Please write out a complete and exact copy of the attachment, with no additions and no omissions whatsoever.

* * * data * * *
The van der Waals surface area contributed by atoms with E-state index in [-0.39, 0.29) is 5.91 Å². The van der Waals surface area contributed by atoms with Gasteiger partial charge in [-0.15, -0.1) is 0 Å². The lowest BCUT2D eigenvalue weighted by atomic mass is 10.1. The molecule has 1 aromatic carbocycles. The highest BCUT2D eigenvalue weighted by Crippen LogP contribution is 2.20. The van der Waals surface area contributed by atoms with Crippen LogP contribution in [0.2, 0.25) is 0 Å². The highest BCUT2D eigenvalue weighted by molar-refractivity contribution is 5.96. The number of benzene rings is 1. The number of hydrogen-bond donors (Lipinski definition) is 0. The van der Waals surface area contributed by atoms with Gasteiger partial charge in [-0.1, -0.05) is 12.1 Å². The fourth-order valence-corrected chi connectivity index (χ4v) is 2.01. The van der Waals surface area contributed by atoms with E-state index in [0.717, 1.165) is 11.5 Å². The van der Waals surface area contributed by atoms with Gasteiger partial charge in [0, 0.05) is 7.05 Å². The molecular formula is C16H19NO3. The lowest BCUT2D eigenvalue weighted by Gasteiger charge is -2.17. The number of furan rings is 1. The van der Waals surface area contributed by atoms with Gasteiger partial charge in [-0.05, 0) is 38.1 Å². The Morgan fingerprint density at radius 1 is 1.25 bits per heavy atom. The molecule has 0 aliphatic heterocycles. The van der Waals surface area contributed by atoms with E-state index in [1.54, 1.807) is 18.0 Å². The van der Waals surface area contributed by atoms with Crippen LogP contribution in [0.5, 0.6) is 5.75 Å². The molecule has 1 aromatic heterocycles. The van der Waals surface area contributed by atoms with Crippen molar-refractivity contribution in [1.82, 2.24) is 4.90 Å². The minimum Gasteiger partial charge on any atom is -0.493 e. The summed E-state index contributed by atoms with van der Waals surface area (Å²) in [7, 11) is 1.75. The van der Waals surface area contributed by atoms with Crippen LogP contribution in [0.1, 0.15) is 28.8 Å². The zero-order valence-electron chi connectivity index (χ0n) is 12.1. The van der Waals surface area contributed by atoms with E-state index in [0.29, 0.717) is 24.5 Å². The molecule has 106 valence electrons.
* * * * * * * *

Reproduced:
The van der Waals surface area contributed by atoms with E-state index in [-0.39, 0.29) is 5.91 Å². The van der Waals surface area contributed by atoms with Gasteiger partial charge in [-0.15, -0.1) is 0 Å². The lowest BCUT2D eigenvalue weighted by atomic mass is 10.1. The molecule has 1 aromatic carbocycles. The highest BCUT2D eigenvalue weighted by Crippen LogP contribution is 2.20. The van der Waals surface area contributed by atoms with Crippen LogP contribution in [0.2, 0.25) is 0 Å². The highest BCUT2D eigenvalue weighted by molar-refractivity contribution is 5.96. The number of benzene rings is 1. The number of hydrogen-bond donors (Lipinski definition) is 0. The van der Waals surface area contributed by atoms with Gasteiger partial charge in [-0.1, -0.05) is 12.1 Å². The fourth-order valence-corrected chi connectivity index (χ4v) is 2.01. The van der Waals surface area contributed by atoms with E-state index in [0.717, 1.165) is 11.5 Å². The van der Waals surface area contributed by atoms with Gasteiger partial charge in [0, 0.05) is 7.05 Å². The molecular formula is C16H19NO3. The lowest BCUT2D eigenvalue weighted by Gasteiger charge is -2.17. The number of furan rings is 1. The van der Waals surface area contributed by atoms with Gasteiger partial charge in [-0.05, 0) is 38.1 Å². The Morgan fingerprint density at radius 1 is 1.25 bits per heavy atom. The molecule has 0 aliphatic heterocycles. The van der Waals surface area contributed by atoms with E-state index in [1.54, 1.807) is 18.0 Å². The van der Waals surface area contributed by atoms with Crippen LogP contribution in [0.5, 0.6) is 5.75 Å². The molecule has 1 aromatic heterocycles. The van der Waals surface area contributed by atoms with Crippen molar-refractivity contribution in [1.82, 2.24) is 4.90 Å². The minimum Gasteiger partial charge on any atom is -0.493 e. The summed E-state index contributed by atoms with van der Waals surface area (Å²) in [7, 11) is 1.75. The van der Waals surface area contributed by atoms with Crippen LogP contribution in [0.1, 0.15) is 28.8 Å². The zero-order valence-electron chi connectivity index (χ0n) is 12.1. The van der Waals surface area contributed by atoms with E-state index in [0.29, 0.717) is 24.5 Å². The molecule has 106 valence electrons.